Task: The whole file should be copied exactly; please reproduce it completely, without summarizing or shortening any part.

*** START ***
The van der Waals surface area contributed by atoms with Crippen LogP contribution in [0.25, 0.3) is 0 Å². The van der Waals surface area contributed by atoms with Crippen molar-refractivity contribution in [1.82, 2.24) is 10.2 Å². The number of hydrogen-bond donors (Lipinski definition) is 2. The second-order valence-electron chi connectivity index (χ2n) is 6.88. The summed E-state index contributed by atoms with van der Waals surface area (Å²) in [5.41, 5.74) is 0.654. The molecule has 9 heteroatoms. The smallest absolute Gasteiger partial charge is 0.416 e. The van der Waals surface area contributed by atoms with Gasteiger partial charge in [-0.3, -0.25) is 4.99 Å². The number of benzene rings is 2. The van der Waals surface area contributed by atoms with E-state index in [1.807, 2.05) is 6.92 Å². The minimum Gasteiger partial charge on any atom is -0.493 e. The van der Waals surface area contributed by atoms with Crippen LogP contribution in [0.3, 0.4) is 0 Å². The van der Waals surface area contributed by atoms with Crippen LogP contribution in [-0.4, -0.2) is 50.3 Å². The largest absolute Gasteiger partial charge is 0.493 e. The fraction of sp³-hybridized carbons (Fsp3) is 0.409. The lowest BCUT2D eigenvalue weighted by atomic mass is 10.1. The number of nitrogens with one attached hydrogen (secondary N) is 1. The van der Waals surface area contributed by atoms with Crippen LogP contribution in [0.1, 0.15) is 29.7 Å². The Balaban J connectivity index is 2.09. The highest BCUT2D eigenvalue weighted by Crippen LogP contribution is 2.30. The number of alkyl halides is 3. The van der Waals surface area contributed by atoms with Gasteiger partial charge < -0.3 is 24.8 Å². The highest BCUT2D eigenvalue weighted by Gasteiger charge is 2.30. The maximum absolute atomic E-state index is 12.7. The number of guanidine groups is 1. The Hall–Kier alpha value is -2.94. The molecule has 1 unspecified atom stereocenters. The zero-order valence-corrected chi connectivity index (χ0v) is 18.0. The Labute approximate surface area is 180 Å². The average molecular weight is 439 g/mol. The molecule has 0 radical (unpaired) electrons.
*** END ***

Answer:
The van der Waals surface area contributed by atoms with Crippen LogP contribution in [0.25, 0.3) is 0 Å². The van der Waals surface area contributed by atoms with Crippen molar-refractivity contribution in [1.82, 2.24) is 10.2 Å². The number of hydrogen-bond donors (Lipinski definition) is 2. The second-order valence-electron chi connectivity index (χ2n) is 6.88. The summed E-state index contributed by atoms with van der Waals surface area (Å²) in [5.41, 5.74) is 0.654. The molecule has 9 heteroatoms. The smallest absolute Gasteiger partial charge is 0.416 e. The van der Waals surface area contributed by atoms with Gasteiger partial charge in [-0.3, -0.25) is 4.99 Å². The number of benzene rings is 2. The van der Waals surface area contributed by atoms with E-state index in [1.807, 2.05) is 6.92 Å². The minimum Gasteiger partial charge on any atom is -0.493 e. The van der Waals surface area contributed by atoms with Crippen LogP contribution in [0.3, 0.4) is 0 Å². The van der Waals surface area contributed by atoms with Crippen LogP contribution in [-0.4, -0.2) is 50.3 Å². The largest absolute Gasteiger partial charge is 0.493 e. The fraction of sp³-hybridized carbons (Fsp3) is 0.409. The lowest BCUT2D eigenvalue weighted by atomic mass is 10.1. The number of nitrogens with one attached hydrogen (secondary N) is 1. The van der Waals surface area contributed by atoms with Crippen LogP contribution in [0.1, 0.15) is 29.7 Å². The Balaban J connectivity index is 2.09. The highest BCUT2D eigenvalue weighted by Crippen LogP contribution is 2.30. The number of alkyl halides is 3. The van der Waals surface area contributed by atoms with Gasteiger partial charge < -0.3 is 24.8 Å². The highest BCUT2D eigenvalue weighted by Gasteiger charge is 2.30. The maximum absolute atomic E-state index is 12.7. The number of guanidine groups is 1. The Hall–Kier alpha value is -2.94. The molecule has 1 unspecified atom stereocenters. The zero-order valence-corrected chi connectivity index (χ0v) is 18.0. The Labute approximate surface area is 180 Å². The average molecular weight is 439 g/mol. The molecule has 0 radical (unpaired) electrons.